DWR Urges Californians to Prepare for Floods – Much like You do for Earthquakes and Fires

By on November 1, 2019

Even though the most imminent danger at the current time are the wildfires that are raging throughout California, the California Department of Water Resources (DWR) recently issued notice urging Californians to be proactive and prepare for flooding as the winter storm season quickly approaches. Much like the preparations that state residents are asked to complete for possible earthquakes – and now fires – Californians need to also be prepared for potential floods as have were witnessed last Water Year (WY).

Federal, state and local officials gathered last week in Stockton as part of Flood Preparedness Week to share information on flood management efforts and the need to educate Californians. Flooding can occur anywhere throughout the state and Californians need to be aware and understand the potential risks of flooding in their communities. Flood risks have increased in recent years due to climate change, increasing wildfire burn scars and extreme weather events such as atmospheric storms.

“Even with significant funding and proactive maintenance by federal, state and local flood management agencies, many regions in California face significant exposure to flood risk,” said Department of Water Resources Director Karla Nemeth. “During California Flood Preparedness Week, agencies across the state work together to inform the public about the dangers of flooding, how to prepare their homes and families for a flood, and plan for recovery.”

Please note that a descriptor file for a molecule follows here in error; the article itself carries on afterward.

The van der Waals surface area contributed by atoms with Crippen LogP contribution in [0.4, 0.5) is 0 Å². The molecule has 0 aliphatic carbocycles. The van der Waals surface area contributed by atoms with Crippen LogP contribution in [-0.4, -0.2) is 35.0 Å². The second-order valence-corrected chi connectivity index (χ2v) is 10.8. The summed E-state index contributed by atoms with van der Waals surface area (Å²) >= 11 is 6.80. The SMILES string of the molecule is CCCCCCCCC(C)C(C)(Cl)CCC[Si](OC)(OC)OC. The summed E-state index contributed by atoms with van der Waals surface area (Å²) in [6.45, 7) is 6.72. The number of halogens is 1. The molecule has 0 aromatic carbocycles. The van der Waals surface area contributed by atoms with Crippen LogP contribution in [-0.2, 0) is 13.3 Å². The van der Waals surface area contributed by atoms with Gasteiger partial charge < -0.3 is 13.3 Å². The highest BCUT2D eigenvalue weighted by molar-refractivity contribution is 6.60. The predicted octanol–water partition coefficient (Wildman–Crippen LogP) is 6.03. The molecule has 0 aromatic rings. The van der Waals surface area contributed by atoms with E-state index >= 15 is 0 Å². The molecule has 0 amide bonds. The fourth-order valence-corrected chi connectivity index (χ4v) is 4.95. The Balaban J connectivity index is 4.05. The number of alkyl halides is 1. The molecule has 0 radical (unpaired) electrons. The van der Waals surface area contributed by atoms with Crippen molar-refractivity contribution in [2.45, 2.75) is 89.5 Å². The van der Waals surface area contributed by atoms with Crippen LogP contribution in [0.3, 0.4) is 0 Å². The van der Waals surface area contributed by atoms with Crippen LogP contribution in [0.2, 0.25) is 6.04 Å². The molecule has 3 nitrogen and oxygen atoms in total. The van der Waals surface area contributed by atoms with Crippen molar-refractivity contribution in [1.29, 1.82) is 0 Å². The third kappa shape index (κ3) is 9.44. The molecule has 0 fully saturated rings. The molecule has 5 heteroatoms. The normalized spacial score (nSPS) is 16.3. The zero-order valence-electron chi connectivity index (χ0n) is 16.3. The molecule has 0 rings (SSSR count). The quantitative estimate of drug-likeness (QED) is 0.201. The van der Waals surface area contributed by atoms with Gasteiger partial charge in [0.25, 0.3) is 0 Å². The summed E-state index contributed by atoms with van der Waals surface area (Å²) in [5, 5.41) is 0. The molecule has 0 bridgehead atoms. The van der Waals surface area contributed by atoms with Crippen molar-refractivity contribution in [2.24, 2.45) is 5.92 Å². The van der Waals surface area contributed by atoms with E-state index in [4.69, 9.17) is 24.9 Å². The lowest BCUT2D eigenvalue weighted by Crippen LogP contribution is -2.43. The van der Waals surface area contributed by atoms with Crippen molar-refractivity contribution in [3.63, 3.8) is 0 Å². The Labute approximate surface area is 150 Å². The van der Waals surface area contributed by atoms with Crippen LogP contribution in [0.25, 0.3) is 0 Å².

California experiences many types of flooding: alluvial fan, debris flow, river, coastal, tsunami, flash, and localized floods. Not every part of California experiences every type of flooding risk, but the results of each are the same – without proper preparedness, lives, homes, infrastructure and agriculture are at risk. At minimum, more than seven million Californians in rural communities, urban areas and along the coast are at risk of flooding.

California’s residents and businesses are reminded to “Be Flood Ready” by following these steps:

  • Be aware of your risk – Know whether your home is downslope of a burn area. Pay attention to weather forecasts. Listen to local authorities.
  • Be prepared – Prepare an evacuation plan. Always have an emergency evacuation kit ready and be prepared to evacuate early. It is especially important to have a plan if you have elderly or infirm residents, special needs family members or very young children. Have a plan for your pets, too. Know where your important documents are and what things you would like to take with you if told to evacuate. View tips on how to make an emergency plan from the American Red Cross at: https://www.redcross.org/get-help/how-to-prepare-for-emergencies/make-a-plan.html.
  • Take action – Don’t wait to evacuate if flooding or a mud flow appears imminent. Don’t walk or drive through flood waters. Homeowners’ insurance does not cover damage due to flooding so consider purchasing flood insurance. For more information, visit FEMA’s website at: https://www.fema.gov/national-flood-insurance-program/How-Buy-Flood-Insurance.